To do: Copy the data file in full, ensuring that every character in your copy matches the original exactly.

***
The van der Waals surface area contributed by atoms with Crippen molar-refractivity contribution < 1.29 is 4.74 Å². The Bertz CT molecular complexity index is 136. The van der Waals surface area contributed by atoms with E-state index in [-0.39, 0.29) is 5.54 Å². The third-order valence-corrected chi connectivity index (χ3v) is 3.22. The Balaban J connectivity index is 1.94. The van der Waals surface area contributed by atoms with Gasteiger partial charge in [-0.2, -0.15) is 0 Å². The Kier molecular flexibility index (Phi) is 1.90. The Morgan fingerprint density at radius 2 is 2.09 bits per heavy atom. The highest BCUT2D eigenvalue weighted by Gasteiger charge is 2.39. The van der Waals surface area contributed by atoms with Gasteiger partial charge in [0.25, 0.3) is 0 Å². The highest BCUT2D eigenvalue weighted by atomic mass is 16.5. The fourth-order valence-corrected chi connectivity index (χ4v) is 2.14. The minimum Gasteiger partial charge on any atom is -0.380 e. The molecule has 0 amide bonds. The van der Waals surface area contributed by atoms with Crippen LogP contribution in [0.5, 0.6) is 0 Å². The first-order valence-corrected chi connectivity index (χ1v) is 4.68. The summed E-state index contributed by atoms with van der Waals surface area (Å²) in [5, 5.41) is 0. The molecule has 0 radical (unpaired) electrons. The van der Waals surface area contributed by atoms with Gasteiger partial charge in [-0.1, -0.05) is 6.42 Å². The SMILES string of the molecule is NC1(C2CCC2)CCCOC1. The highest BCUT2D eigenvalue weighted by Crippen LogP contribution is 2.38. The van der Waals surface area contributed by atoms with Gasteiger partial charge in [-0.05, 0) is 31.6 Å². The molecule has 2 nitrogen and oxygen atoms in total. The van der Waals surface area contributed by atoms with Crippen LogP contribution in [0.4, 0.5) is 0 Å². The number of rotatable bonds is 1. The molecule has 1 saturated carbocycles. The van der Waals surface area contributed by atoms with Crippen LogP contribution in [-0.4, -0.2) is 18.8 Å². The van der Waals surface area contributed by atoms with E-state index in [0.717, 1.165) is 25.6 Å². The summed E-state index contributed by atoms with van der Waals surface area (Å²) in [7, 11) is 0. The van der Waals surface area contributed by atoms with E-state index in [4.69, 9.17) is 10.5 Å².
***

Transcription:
The van der Waals surface area contributed by atoms with Crippen molar-refractivity contribution < 1.29 is 4.74 Å². The Bertz CT molecular complexity index is 136. The van der Waals surface area contributed by atoms with E-state index in [-0.39, 0.29) is 5.54 Å². The third-order valence-corrected chi connectivity index (χ3v) is 3.22. The Balaban J connectivity index is 1.94. The van der Waals surface area contributed by atoms with Gasteiger partial charge in [-0.2, -0.15) is 0 Å². The Kier molecular flexibility index (Phi) is 1.90. The Morgan fingerprint density at radius 2 is 2.09 bits per heavy atom. The highest BCUT2D eigenvalue weighted by Gasteiger charge is 2.39. The van der Waals surface area contributed by atoms with Gasteiger partial charge in [0.25, 0.3) is 0 Å². The highest BCUT2D eigenvalue weighted by atomic mass is 16.5. The fourth-order valence-corrected chi connectivity index (χ4v) is 2.14. The minimum Gasteiger partial charge on any atom is -0.380 e. The molecule has 0 amide bonds. The van der Waals surface area contributed by atoms with Crippen LogP contribution in [0.5, 0.6) is 0 Å². The first-order valence-corrected chi connectivity index (χ1v) is 4.68. The summed E-state index contributed by atoms with van der Waals surface area (Å²) in [5, 5.41) is 0. The molecule has 0 radical (unpaired) electrons. The van der Waals surface area contributed by atoms with Gasteiger partial charge in [-0.1, -0.05) is 6.42 Å². The SMILES string of the molecule is NC1(C2CCC2)CCCOC1. The highest BCUT2D eigenvalue weighted by Crippen LogP contribution is 2.38. The van der Waals surface area contributed by atoms with Gasteiger partial charge in [-0.05, 0) is 31.6 Å². The molecule has 2 nitrogen and oxygen atoms in total. The van der Waals surface area contributed by atoms with Crippen LogP contribution in [0.4, 0.5) is 0 Å². The number of rotatable bonds is 1. The molecule has 1 saturated carbocycles. The van der Waals surface area contributed by atoms with Crippen LogP contribution in [-0.4, -0.2) is 18.8 Å². The van der Waals surface area contributed by atoms with E-state index in [0.717, 1.165) is 25.6 Å². The summed E-state index contributed by atoms with van der Waals surface area (Å²) in [7, 11) is 0. The van der Waals surface area contributed by atoms with E-state index in [4.69, 9.17) is 10.5 Å².